It was also announced that Tesco has agreed with the FCA to a finding of market abuse in relation to a trading update published on 29 August 2014. The FCA is not imposing an additional financial penalty but Tesco has agreed to establish a compensation scheme for those who purchased Tesco shares and bonds on or after 29 August 2014 and still held those securities when the statement was corrected on 22 September 2014. It estimates the cost of this to be approximately £85 million (before interest). It is the first time the FCA has used its section 384 powers to compensate losses, rather than fine, which will be of interest to listed companies considering future self reports.

The total cost to Tesco of the penalty, the compensation scheme and associated costs is estimated to be approximately £235 million.

White collar crime

UK/European crime-fighting coordination post Brexit “a priority”

As anticipated in our blog last June, the impact of Brexit on how the UK’s crime-fighting agencies will interact with their European counterparts is now firmly on the agenda.

On 6 March, the Home Secretary, Amber Rudd, announced that remaining in the European Arrest Warrant (EAW) system will be “a priority” in the Brexit negotiations. The following day, Europol’s director, Rob Wainwright, declared that the UK will be heading into “unchartered territory” should it wish to continue to have access to Europol’s shared platforms post Brexit.

Ms Rudd’s statement will cause some controversy. Remaining in the EAW system does not sit with the Government’s determination to extract the UK from the influence of the European Court of Justice.

However, as demonstrated in the 2014 Commons debate about the UK’s membership of the EAW system, there are mixed views on it. There is significant unease about there being no opportunity for UK judges to review the evidence underlying the warrant but during the debate in 2014, Theresa May, then Home Secretary, was an advocate of the system and argued that opting out would make the UK “a honeypot for all of Europe’s criminals on the run from justice”. The fact that over 7,000 individuals suspected of serious crimes have been extradited from the UK under the EAW system since 2010 is a strong reason to stay in it.

In contrast, the need to secure the UK’s continued access to the EU’s criminal intelligence network is uncontroversial. The UK is one of the most active users of Europol’s various platforms. How exactly that will be achieved and at what cost is not yet clear. Europol now has agreements with 19 non-EU states, which include access to a communication system and arrangements for the exchange of information. However, new regulations coming into force in May 2017 give the EU significant supervisory power over Europol and prevent it from entering into operational agreements with non-EU states. As a result, a direct agreement between the UK and Europol will not be an option. The alternatives are yet to be fully explored but if the arrangement is similar to those with the non-EU states currently in place, the UK is unlikely to have immediate access to the intelligence network.

These are significant issues and it is important that they are prioritized by the Government for the safety of both Remainers and Brexiteers alike.

Anti-corruptionBriberyWhite collar crime

UK’s Serious Fraud Office secures second deferred prosecution agreement – this time with the UK Subsidiary of US Corporate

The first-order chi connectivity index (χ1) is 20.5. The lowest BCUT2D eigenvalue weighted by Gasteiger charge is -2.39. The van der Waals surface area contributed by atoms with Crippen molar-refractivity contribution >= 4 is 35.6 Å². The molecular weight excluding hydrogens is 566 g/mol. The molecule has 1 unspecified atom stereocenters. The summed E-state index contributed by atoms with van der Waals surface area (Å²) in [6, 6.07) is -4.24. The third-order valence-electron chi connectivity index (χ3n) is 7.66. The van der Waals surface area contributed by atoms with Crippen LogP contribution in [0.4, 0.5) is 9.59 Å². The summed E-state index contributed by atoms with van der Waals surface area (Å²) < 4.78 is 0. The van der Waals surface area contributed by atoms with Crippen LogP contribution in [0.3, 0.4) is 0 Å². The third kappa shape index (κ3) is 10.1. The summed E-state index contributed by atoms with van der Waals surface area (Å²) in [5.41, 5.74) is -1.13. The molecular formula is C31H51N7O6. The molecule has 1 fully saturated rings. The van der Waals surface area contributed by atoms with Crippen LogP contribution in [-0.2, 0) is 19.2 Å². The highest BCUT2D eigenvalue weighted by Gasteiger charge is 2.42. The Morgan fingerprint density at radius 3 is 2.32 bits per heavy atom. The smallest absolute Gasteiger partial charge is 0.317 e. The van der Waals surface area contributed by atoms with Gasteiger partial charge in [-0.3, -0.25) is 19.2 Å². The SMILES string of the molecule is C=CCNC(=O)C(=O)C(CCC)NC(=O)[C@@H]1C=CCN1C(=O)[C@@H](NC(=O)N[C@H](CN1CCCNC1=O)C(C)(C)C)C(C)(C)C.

Lord Justice Leveson has approved the Serious Fraud Office’s (“SFO’s”) second application for a Deferred Prosecution Agreement (“DPA”). The Agreement is with a company which cannot be named because of continuing related legal proceedings. The first DPA was with ICBC Standard Bank in December 2015. Further agreements under the DPA system have been keenly awaited, and this second DPA sends a strong message to UK Plc and international companies that the DPA model is here to stay.

The DPA involved a small to medium sized (“SME”) UK company and allegations of overseas bribery in a number of countries with bribes paid through third parties in Asia. The agreement encompasses financial orders totalling £6.5m, and continuing co-operation by way of an annual report to the SFO on third party intermediary transactions, and the company’s anti-bribery controls, policies and procedures. Charges laid under both pre Bribery Act and Bribery Act law have been suspended and will be discontinued within 5 years as long as the company is compliant with the DPA.

The judgment is interesting to companies from all sectors, including financial services, in a number of respects:

  • The SME company is of limited means and the question of sentencing and the potential consequence of a company insolvency is addressed. SFO Director David Green has stated, “This case raised the issue about how the interests of justice are served in circumstances where the company accused of criminality has limited financial means with which to fulfil the terms of a DPA but demonstrates exemplary co-operation.” The fine was lower than the recommended guideline amount because of the risk of insolvency.
  • The bribery was discovered as a result of the SME’s US parent company implementing a global compliance programme.
  • The fine will be paid by the UK company but £2m of the disgorgement payment will be met by the US parent which is not accused of any misconduct, as a repayment of a significant proportion of the dividends that it received from the SME over the indictment period.
  • The judgment gives useful commentary on the meaning of co-operation, including the company providing comprehensive information on the initial self-report, and oral summaries of first accounts of interviewees. It also facilitated interviews, and responded promptly and completely to SFO requests for information.

UK and international corporates will follow this decision with interest. The entity and the amount involved may be modest, in this case but the guidance on several important DPA issues given by Lord Justice Leveson is crucial to any company which has any jurisdictional nexus with the UK, discovers it is affected by criminal conduct, and considers availing itself of the UK self-reporting regime.

Louise Delahunty, a partner in our White Collar Crime & Regulatory Defense practice, can provide more information if you need it.